First, our trinitarian theologies do not always fit very well with the narrative shape of the New Testament. I would interpret this passage first in relation to an eschatological narrative and only secondarily in relation to post-biblical trinitarian models. There were good historical reasons why the way of salvation for Israel was a narrow and difficult path of persecution and suffering.

Secondly, the wrath of God is a critical component in New Testament thought—wrath against Israel and wrath against the Greek-Roman world; and I would argue that it is this which draws out a cruciform glorification of Jesus and of his followers. Whether we should continue to use the concept of divine wrath beyond the eschatological horizon of the New Testament—that is after AD 70 and after the defeat of pagan imperialism—I’m not so sure.

Andrew, that is interesting, I can see how the immediate reading would require looking first at the eschatological narrative. I would offer however that throughout the Gospel of John, much of the ground work for the theology of the trinity is laid.

On the second point I should have been more clear. I’m not trying to get around the wrath of God, as much as to counter a line of thought I run into often in which, God has chosen who he wants to save and is not truly interested in saving everyone. This line of thought to me perverts the wrath of God and turns God into a bully who gets a kick out of inflicting pain in others. So, yes, I agree that God’s wrath is important, but I was looking at how it isn’t the gleefully wrathful storyline that seems to have become popular here in the states.

The discipleship motif has almwys seemed implicit within my reading of this scripture, Andrew. Given the context of the metaphor, it seems an unavoidable conclusion. 

Indeed, I’m using this concept of the seed –> death –> harvest as the foundational concept of the Discipleship Curriculum that I’m authoring.

It echoes the ‘pars pro toto’ concept that is a central element in some missiological thinking: the few for the sake of the many.

This begins with a process linking Jesus life and ministry with the charismata in the body:

SERVICE –> DEATH –> FIRST-FRUITS OF NEW CREATION –> CHARISMATA

This leads to a related process, as these gifts are given for ‘world-directed’ ministry, each part of the body equipped for “works of service” within the world:

MESSIAH –> SOME –> FEW –> MANY

Some are given (apostles, prophets etc.) in order to build up the community—the few—that together the whole body may exercise mediatory service on behalf of the many, within the world.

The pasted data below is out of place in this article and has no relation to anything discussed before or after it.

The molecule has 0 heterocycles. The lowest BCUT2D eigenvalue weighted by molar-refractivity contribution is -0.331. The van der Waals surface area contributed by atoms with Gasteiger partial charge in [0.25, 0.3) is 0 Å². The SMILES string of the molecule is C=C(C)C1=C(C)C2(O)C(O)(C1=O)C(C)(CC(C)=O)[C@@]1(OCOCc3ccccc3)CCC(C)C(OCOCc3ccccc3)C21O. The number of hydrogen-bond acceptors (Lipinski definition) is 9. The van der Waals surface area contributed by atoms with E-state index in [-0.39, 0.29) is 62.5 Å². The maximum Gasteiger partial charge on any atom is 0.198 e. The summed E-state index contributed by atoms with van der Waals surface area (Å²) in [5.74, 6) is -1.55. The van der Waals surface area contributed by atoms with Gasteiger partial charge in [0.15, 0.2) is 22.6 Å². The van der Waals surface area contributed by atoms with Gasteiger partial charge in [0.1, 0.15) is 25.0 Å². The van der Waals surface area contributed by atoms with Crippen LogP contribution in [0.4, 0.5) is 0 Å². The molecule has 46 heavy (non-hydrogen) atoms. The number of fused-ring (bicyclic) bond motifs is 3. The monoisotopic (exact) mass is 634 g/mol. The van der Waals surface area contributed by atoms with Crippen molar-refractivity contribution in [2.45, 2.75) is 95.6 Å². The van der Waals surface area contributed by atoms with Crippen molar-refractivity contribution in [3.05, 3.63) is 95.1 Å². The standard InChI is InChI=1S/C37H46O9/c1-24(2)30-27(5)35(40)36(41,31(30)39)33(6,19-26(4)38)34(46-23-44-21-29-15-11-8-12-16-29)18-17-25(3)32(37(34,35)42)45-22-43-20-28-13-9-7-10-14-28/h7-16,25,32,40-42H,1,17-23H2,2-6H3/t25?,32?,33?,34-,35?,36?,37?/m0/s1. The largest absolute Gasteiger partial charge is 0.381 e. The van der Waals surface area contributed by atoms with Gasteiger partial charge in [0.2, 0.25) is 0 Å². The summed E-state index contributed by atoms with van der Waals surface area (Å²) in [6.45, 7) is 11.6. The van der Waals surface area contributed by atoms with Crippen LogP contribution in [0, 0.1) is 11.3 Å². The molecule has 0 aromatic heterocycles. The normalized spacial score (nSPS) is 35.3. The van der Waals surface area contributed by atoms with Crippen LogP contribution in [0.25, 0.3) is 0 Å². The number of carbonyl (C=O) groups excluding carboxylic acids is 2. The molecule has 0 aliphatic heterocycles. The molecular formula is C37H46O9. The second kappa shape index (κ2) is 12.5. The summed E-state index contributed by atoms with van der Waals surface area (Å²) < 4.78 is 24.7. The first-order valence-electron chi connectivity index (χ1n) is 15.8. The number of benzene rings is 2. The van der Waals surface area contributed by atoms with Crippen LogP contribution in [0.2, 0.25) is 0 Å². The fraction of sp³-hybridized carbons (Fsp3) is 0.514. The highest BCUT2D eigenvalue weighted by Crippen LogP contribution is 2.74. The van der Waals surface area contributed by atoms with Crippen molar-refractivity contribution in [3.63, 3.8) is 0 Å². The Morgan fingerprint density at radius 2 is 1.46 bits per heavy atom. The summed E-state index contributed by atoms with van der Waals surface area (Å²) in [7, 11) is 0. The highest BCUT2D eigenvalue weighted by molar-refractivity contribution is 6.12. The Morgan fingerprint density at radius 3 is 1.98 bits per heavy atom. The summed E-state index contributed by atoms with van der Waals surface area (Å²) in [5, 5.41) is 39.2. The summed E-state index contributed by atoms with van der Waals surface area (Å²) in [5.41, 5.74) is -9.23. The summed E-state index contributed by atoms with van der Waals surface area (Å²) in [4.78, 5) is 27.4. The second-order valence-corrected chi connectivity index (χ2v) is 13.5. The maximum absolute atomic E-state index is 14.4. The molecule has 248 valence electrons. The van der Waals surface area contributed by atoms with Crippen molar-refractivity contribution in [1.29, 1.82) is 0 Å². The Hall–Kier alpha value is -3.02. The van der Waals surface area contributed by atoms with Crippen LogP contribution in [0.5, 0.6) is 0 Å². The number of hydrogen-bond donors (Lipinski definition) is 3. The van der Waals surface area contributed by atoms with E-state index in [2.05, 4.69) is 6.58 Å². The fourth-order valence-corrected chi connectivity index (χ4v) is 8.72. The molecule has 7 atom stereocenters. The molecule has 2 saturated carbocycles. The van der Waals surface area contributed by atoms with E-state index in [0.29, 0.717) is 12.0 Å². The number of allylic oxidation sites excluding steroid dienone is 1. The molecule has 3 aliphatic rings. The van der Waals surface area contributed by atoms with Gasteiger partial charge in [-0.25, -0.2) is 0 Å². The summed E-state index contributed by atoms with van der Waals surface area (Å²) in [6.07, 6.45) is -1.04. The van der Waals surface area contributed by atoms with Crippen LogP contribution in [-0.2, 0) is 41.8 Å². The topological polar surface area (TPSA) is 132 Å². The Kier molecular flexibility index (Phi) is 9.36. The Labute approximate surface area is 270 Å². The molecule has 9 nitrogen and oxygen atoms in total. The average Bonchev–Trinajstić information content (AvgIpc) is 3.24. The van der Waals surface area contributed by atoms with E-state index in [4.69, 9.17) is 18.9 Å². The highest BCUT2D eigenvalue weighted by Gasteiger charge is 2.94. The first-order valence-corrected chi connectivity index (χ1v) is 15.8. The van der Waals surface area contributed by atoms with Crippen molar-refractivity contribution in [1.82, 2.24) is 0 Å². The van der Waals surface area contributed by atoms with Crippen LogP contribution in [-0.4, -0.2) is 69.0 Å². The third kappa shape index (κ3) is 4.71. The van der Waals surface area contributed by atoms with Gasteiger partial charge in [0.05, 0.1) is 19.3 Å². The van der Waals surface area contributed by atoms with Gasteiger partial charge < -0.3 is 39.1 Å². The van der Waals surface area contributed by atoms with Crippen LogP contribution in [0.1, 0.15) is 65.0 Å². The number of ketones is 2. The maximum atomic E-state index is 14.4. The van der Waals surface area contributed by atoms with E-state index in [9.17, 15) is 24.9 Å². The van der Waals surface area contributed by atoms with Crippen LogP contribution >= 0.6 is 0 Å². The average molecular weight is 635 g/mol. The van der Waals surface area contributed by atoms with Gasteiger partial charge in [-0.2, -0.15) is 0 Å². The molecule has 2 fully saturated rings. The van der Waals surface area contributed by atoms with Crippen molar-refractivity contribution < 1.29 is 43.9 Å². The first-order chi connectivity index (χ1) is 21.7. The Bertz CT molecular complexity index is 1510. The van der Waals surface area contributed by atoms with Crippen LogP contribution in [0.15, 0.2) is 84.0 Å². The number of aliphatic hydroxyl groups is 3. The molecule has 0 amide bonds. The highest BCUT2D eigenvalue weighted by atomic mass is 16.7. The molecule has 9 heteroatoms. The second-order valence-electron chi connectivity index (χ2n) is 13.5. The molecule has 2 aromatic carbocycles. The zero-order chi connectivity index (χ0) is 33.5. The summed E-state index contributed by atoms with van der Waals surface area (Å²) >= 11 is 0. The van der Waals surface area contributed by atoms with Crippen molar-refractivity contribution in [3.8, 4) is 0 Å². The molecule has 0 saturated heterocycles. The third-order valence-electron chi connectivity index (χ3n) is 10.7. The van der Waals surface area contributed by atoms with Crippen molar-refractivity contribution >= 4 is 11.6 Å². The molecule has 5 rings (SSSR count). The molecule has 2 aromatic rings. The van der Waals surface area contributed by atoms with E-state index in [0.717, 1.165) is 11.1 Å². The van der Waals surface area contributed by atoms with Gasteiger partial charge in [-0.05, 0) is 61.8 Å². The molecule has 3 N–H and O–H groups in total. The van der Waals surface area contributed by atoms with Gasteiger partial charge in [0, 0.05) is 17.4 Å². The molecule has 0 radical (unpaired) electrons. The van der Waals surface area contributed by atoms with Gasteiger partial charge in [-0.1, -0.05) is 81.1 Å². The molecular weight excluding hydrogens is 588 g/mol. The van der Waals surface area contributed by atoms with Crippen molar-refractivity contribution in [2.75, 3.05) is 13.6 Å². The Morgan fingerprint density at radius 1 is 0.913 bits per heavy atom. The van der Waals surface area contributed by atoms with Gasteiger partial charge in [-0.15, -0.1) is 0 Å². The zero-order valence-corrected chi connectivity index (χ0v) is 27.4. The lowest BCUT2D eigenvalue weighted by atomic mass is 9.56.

PS. I’m wondering if your translation of these verses is missing the words ‘to come’?

Interesting. Not sure I see the difference between the “some” and the “few” in the last bit.

I don’t think “to come” is missing. Where from exactly?

25 The one loving his soul destroys it, and the one hating his soul in this world keeps it for life of the age.

When you refer / allude to this within your commentary you append “to come” and it makes more sense.

The FEW in this context refers to those who are themeslves “gifts” to the body, such as apostles (emissaries), prophets, pastors (shepherds), teachers, evangelists (Eph. 4.11-12). 

(Their role is to prepare the body for works of service towards the world. N.B. To do this properly they must themselves be authentically world-facing people. It is not enough for them to be ‘only’ concerned with the body.)

I appreciate that your commentary is directing us towards the discipleship community that immediately is faced with actual, literal martyrdom.

I’m extending the ‘arc’ of scripture in my comments to suggest that both Jesus and the disciples martyrdom is suggestive of a life that must incorporate a form of dying… a ‘martyrdom’ to the priorities, the idolatries of the world systems that have become hostile to God and a hindrance to the emergence of new creation, that must be overcome.

Thus, I see your historical-critical survey of the NT as cleansing away some of the theological baggage that has accreted to evangelicalism over centuries, but still providing a highly relevant ‘model’ for Christian discipleship.

(This of it itself, though, says nothing about the goals of such discipleship, which is what I discussed in the other post that caught your attention.)

shalom, Andrew.

Well put. I especially like this:

Thus, I see your historical-critical survey of the NT as cleansing away some of the theological baggage that has accreted to evangelicalism over centuries, but still providing a highly relevant ‘model’ for Christian discipleship.

Thanks John. I was going to make some comment about the relevance of the martyrological theme, but you have preempted me.